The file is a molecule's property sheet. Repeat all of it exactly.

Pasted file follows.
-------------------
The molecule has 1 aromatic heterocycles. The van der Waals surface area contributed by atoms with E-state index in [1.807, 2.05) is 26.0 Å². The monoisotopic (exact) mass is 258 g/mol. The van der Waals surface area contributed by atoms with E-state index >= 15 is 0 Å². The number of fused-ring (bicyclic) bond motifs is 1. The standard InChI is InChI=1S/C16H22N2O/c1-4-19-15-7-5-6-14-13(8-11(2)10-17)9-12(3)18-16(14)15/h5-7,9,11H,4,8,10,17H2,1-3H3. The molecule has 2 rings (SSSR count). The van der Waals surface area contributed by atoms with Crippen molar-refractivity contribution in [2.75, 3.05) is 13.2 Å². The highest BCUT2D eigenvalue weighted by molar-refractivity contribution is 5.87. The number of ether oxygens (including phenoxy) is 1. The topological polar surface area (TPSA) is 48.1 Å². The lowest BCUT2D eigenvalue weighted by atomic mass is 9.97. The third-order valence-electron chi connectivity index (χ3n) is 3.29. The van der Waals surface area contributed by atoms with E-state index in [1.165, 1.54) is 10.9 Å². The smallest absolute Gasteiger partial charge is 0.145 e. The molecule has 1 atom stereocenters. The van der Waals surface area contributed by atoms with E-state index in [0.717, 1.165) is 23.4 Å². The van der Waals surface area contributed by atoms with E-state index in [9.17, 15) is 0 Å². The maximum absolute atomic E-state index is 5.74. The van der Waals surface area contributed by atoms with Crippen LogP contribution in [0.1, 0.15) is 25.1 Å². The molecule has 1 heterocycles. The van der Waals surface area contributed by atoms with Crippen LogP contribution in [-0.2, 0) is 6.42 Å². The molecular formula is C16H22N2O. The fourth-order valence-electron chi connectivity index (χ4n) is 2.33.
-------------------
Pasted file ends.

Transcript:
The molecule has 1 aromatic heterocycles. The van der Waals surface area contributed by atoms with E-state index in [1.807, 2.05) is 26.0 Å². The monoisotopic (exact) mass is 258 g/mol. The van der Waals surface area contributed by atoms with E-state index >= 15 is 0 Å². The number of fused-ring (bicyclic) bond motifs is 1. The standard InChI is InChI=1S/C16H22N2O/c1-4-19-15-7-5-6-14-13(8-11(2)10-17)9-12(3)18-16(14)15/h5-7,9,11H,4,8,10,17H2,1-3H3. The molecule has 2 rings (SSSR count). The van der Waals surface area contributed by atoms with Crippen molar-refractivity contribution in [2.75, 3.05) is 13.2 Å². The highest BCUT2D eigenvalue weighted by molar-refractivity contribution is 5.87. The number of ether oxygens (including phenoxy) is 1. The topological polar surface area (TPSA) is 48.1 Å². The lowest BCUT2D eigenvalue weighted by atomic mass is 9.97. The third-order valence-electron chi connectivity index (χ3n) is 3.29. The van der Waals surface area contributed by atoms with E-state index in [1.165, 1.54) is 10.9 Å². The smallest absolute Gasteiger partial charge is 0.145 e. The molecule has 1 atom stereocenters. The van der Waals surface area contributed by atoms with E-state index in [0.717, 1.165) is 23.4 Å². The van der Waals surface area contributed by atoms with E-state index in [9.17, 15) is 0 Å². The maximum absolute atomic E-state index is 5.74. The van der Waals surface area contributed by atoms with Crippen LogP contribution in [0.1, 0.15) is 25.1 Å². The molecule has 1 heterocycles. The van der Waals surface area contributed by atoms with Crippen LogP contribution in [-0.2, 0) is 6.42 Å². The molecular formula is C16H22N2O. The fourth-order valence-electron chi connectivity index (χ4n) is 2.33.